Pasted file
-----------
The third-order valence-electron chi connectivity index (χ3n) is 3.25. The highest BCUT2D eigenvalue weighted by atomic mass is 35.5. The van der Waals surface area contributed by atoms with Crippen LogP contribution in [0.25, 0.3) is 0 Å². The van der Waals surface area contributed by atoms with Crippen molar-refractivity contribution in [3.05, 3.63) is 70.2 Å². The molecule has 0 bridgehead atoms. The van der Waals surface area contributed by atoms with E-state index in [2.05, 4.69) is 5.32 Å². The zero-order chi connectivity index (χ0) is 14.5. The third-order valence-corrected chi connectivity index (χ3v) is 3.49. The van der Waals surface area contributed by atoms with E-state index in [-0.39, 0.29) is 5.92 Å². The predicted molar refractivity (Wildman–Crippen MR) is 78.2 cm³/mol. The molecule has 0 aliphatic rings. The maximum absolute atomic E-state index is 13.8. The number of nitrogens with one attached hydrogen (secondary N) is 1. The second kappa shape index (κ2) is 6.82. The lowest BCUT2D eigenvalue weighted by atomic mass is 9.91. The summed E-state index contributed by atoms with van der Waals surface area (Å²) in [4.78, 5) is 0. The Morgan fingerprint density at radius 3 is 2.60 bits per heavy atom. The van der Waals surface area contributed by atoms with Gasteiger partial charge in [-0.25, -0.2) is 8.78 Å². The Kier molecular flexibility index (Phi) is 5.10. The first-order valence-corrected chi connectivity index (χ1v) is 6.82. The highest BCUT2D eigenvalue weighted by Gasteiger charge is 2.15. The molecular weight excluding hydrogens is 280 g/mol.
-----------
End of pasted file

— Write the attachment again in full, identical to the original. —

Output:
The third-order valence-electron chi connectivity index (χ3n) is 3.25. The highest BCUT2D eigenvalue weighted by atomic mass is 35.5. The van der Waals surface area contributed by atoms with Crippen LogP contribution in [0.25, 0.3) is 0 Å². The van der Waals surface area contributed by atoms with Crippen molar-refractivity contribution in [3.05, 3.63) is 70.2 Å². The molecule has 0 bridgehead atoms. The van der Waals surface area contributed by atoms with E-state index in [2.05, 4.69) is 5.32 Å². The zero-order chi connectivity index (χ0) is 14.5. The third-order valence-corrected chi connectivity index (χ3v) is 3.49. The van der Waals surface area contributed by atoms with E-state index in [-0.39, 0.29) is 5.92 Å². The predicted molar refractivity (Wildman–Crippen MR) is 78.2 cm³/mol. The molecule has 0 aliphatic rings. The maximum absolute atomic E-state index is 13.8. The number of nitrogens with one attached hydrogen (secondary N) is 1. The second kappa shape index (κ2) is 6.82. The lowest BCUT2D eigenvalue weighted by atomic mass is 9.91. The summed E-state index contributed by atoms with van der Waals surface area (Å²) in [4.78, 5) is 0. The Morgan fingerprint density at radius 3 is 2.60 bits per heavy atom. The van der Waals surface area contributed by atoms with Gasteiger partial charge in [-0.25, -0.2) is 8.78 Å². The Kier molecular flexibility index (Phi) is 5.10. The first-order valence-corrected chi connectivity index (χ1v) is 6.82. The highest BCUT2D eigenvalue weighted by Gasteiger charge is 2.15. The molecular weight excluding hydrogens is 280 g/mol.